Atomic released the new version of the Hawx Ultra 130, the Hawx Ultra 130 S. See below for a comparison of the boots.April 2020
Atomic Hawx Ultra 130 Review
Our Analysis and Test Results
The Hawx Ultra 130 vs. New Hawx Ultra 130 S
The Hawx Ultra 130 S replaces the Hawx Ultra 130 we previously tested. The latest version has updated buckles and a new Power Shift mechanism to adjust the forward lean angle. The fit and price of the boot remain unchanged, but the graphics and colors have changed. In the photos below, the version we tested is depicted first, followed up by updated Hawx Ultra 130 S on the right.
Here is a summary of the updates:
- New Buckles — The buckle on the lower part of the boot has been amended, intending to be easier to handle and more effective at closing the overlap on the lower part of the shell.
- Power Shift — This version of the boot features Power Shift made from magnesium, Atomic's mechanism for adjusting the flex and forward lean to 13°, 15° (which is standard), or 17°. The *S* in the name of the boot refers to the Power Shift, so any Atomic boot with an S in the model name utilizes Power Shift.
- Graphics/Color Updates — This boot is now available in Black/Red.
Since we haven't tested the S version of the Hawx Ultra 130 yet, the remainder of this review refers only to the previous version.
Hands-On Review of the Hawx Ultra 130
The Atomic Hawx Ultra 130 has a last width of 98mm, making it the narrowest lasted boot that we reviewed this season. While other models like the Lange RX 120 are available in different volumes, the Atomic boot line only comes in one size. Skiers with narrow feet will appreciate this close-fitting model, but those with slightly wider feet should not despair!
The Atomic Memory Fit shell and liner are heat-moldable and can be expanded up to 6mm. The cuff of the boot is quite tight, and our lead tester had to swap out the stock footbeds, which are of good quality, for a pair of thinner ones that gave more room across the top of the foot. We also noticed that it was easier to walk around in these boots, thanks to a shorter than average boot sole length.
Sliding into the boot is quite easy thanks to a smooth inner that the Memory Fit Platinum liner provides, yet removing the foot from the boot is a bit more of a challenge, as the overlapping Grilamid cuff wraps tightly around the top of the foot. This is great when skiing, as mentioned below, less so when you are trying to kick your boots off and slip into a warm pair of winter boots and get to après ski!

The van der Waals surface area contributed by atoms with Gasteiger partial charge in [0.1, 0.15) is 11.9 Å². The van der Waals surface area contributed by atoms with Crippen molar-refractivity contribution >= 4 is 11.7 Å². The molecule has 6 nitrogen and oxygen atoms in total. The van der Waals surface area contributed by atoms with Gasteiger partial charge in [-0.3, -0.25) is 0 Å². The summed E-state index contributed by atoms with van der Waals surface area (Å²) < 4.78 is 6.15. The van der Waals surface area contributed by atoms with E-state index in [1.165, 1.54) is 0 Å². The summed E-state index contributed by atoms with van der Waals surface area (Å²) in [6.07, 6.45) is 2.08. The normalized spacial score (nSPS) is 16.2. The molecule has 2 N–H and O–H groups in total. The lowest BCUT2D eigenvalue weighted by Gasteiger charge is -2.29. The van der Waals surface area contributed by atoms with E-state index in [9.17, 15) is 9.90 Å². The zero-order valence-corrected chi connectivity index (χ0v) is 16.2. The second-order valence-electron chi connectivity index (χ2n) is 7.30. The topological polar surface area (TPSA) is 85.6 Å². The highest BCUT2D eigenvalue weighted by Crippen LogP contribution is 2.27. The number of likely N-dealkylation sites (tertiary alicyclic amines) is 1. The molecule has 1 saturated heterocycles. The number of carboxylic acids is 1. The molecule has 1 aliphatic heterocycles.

The Hawx Ultra 130 was one of the top-performing boots in the review. As one of four 130-rated alpine boots we featured, one would be tempted to think that they all offer the same stiffness and performance. This is not the case. We felt that this boot could handle most conditions admirably, and it was easy to enjoy long fall line descents down steep, chalky chutes that required tight turns and finesse, but these lightweight boots are not in the same category as a high-performance beast like the Technica Mach 1. Chopped up leftovers, at high speed, were a problem for the Hawx Ultra 130, whose lack of heft sometimes allowed it to be overpowered by the terrain. Most skiers will likely be hard-pressed to notice, especially those who have typically worn softer flex boots.
In general, we found this boot to be a more approachable 130 flex boot, something that lighter weight skiers will appreciate.
This four-buckle boot is equipped with all of the features we would hope to see on a high-end ski boot. The forward lean is adjustable with three different settings (13, 15 and 17 degrees), the canting is adjustable, and the boot board can be removed and shaped. The Memory Fit liner is, of course, able to be custom-fitted, but Atomic has made the shell of the boot also easily moldable, ensuring a custom fit. We did not mold these to our feet as the fit was already quite good without additional boot fitting work; however, we would recommend taking the extra time to ensure the best fit possible.
The weight savings that Atomic achieved was in large part due to the type of plastic used on the boots, as well as the thickness of the shell walls. Thin, stiff plastic tends not to have the greatest track record when it comes to durability, but we did not experience any issues even though we were skiing these boots hard during frigid, early winter conditions. The soles showed a normal amount of wear for the use they received, and once worn out are easily replaceable.
The Hawx Ultra 130 uses a Memory Fit Platinum liner that uses Thinsulate material as additional insulation. This thin liner shaves weight and reduces bulk, but does not provide a lot of warmth. We wore ultra-thin merino wool socks to test these boots, and our feet got pretty cold during test sessions when 15-20 degree temperatures were the daytime highs. The Lange RX 120 boots were much warmer on cold days, or for those who have cold-sensitive feet.
With a retail price of $700, the Atomic Hawx Ultra 130 is reasonably priced for the features and performance it offers. The Salomon and Lange models are $100 cheaper but offer fewer features. The Hawx is also the same price as other high performing boots like the Mach 1 and Cochise 130 Pro.
Skiers looking to get into a stiffer, more responsive boot than they have worn in the past, but who don't want the extra bulk and weight that come with a race boot should consider the Hawx Ultra 130, an approachable, yet performance-oriented boot that is highly customizable.
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